• Tangerine (They’re easy to sign up for and invest with but their investment offerings aren’t as good as the other two above, frankly. I use them only for online banking.)

If you pool your money into one spot, you’ll likely get more perks.

Not only do you need to look at the fees these places are charging you, but each fund also charges an MER or management expense ratio. As a benchmark, the S&P Vanguard ETF (VFV) for Canada charges 0.17% in MER fees.

If your fund is charging more than 0.20%, either you understand that you’re paying more because it’s an actively managed fund, or if you just chose it because the returns looked good 5 years ago when you bought it, it might be time to review the list of funds available now, and their MERs.

As a rule of thumb, index funds are the cheapest as they’re passively managed and just track stock market indicies.

I used to be invested in a mutual fund charging 2%. That difference of 1.83% is your profit margin, or returns from the market each year.

If the return that year was 2.3%, it means your mutual fund ate 2% of that, and you only made 0.3% that year.

In contrast if the market returned 2.3% and you only paid 0.17%, you just made 2.13% on your money.

(Of course this is a simple calculation and I am not even talking about inflation which as of late has been 7% on average, amongst other factors, which means if your money didn’t return more than the 7% inflation, you have lost money.)

Long story short: Fees are important.

Money Plans

What is your retirement goal? Do you want to retire ASAP and live super frugally? Or retire later but more comfortably?

If you have kids, are you saving for their education?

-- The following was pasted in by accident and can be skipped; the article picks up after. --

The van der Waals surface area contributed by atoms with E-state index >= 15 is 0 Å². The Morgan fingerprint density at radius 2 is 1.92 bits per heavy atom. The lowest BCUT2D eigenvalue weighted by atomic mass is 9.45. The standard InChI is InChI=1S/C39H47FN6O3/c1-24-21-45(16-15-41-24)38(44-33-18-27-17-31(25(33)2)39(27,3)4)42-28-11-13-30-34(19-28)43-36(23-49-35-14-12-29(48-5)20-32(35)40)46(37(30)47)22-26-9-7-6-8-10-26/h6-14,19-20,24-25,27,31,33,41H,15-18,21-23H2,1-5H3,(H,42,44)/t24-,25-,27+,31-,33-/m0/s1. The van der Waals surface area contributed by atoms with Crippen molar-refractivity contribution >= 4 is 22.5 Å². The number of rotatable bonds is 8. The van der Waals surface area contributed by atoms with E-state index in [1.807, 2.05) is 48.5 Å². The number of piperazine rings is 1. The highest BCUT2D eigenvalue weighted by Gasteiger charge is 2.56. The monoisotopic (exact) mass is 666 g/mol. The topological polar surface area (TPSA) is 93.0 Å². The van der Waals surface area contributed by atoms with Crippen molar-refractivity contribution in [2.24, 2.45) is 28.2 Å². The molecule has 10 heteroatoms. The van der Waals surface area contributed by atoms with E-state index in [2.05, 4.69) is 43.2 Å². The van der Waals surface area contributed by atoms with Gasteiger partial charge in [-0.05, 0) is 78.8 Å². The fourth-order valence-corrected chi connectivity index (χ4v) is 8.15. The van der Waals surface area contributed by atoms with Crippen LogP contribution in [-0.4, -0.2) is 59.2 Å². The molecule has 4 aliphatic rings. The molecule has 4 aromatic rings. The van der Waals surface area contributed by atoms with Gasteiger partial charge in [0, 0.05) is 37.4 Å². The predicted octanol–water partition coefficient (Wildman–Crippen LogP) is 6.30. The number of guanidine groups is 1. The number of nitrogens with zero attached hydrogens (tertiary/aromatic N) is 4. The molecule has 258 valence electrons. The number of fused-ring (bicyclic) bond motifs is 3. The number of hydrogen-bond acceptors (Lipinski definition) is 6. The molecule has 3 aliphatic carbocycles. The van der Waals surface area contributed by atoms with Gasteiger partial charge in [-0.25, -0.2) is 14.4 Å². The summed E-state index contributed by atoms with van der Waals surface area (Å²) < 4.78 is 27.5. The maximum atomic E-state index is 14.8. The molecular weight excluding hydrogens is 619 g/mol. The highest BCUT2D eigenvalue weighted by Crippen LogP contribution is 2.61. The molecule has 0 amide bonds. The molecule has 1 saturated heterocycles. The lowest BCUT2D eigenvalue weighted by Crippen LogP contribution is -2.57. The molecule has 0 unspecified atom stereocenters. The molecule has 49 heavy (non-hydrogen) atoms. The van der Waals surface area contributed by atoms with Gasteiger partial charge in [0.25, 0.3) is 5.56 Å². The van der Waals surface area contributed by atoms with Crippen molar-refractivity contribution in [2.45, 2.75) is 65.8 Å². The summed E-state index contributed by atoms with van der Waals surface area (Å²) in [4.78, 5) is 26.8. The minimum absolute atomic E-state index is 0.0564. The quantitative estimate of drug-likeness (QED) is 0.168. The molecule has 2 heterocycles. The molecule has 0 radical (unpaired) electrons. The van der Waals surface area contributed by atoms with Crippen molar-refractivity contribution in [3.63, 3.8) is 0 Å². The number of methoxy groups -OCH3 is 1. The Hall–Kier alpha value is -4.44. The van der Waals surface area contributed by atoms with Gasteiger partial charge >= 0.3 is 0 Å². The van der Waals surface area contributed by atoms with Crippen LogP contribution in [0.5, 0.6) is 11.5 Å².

(I’m of the mindset that you should save for your kids only once your own retirement plan is funded or on track. Don’t worry about your kids, steady your own money game first – I liken it to putting your mask on first when the airplane is going down.)


Every year at least. If not every 3 months.

What’s your investing strategy?

Money people seem to loosely fall into a two camps: Real estate investing (they become landlords with physical assets), or they invest in the stock market (all liquid).

You have variations in between where people mix things up, like have dividend stocks in addition to index funds to have a dividend income, but the majority of people fall into these two camps, for the most part for the majority of their investments.

You then need to assess a plan of how you’re going to reach your goals (see: retirement question).


Every 5 years or so.

You could run a few scenarios of FIRE timelines to see when you can retire based on what you’ve saved so far and are willing to save.

I really like this ProjectionLabs Retirement Calculator because it’s easy to manipulate.

As you get more advanced, you’ll need other numbers like your savings rate in %, or your personal finance score, but those numbers aren’t as necessary.

I have a tool that tracks this admirably well if I do say so myself, called The Wealth Building Tool that you can use in perpetuity (do not need to buy it over and over again, just once, and tracks over decades). You can find it on Etsy here.


  • A

    Hi Sherry,
    Thanks for this post, I’ve been tracking my networth for a few years now on monthly basis on a spreadsheet. I also invest a few times a year. My question is how do I know if the fluctuation is due to my savings (which a significant percentage is put into my investments) or if it’s due the value of my investment portoflio? I do think it’s my portfolio that’s causing this change at this point.

    • Sherry of Save. Spend. Splurge.

      The calculation would be to know how much you put into savings, which is usually shown as BOOK VALUE in your portfolio, versus MARKET VALUE which is what it is worth today.

      Put in $500, book value is $500
      Stocks go up to $1000, then your market value is $1000, and you’ve “made” $500 on paper.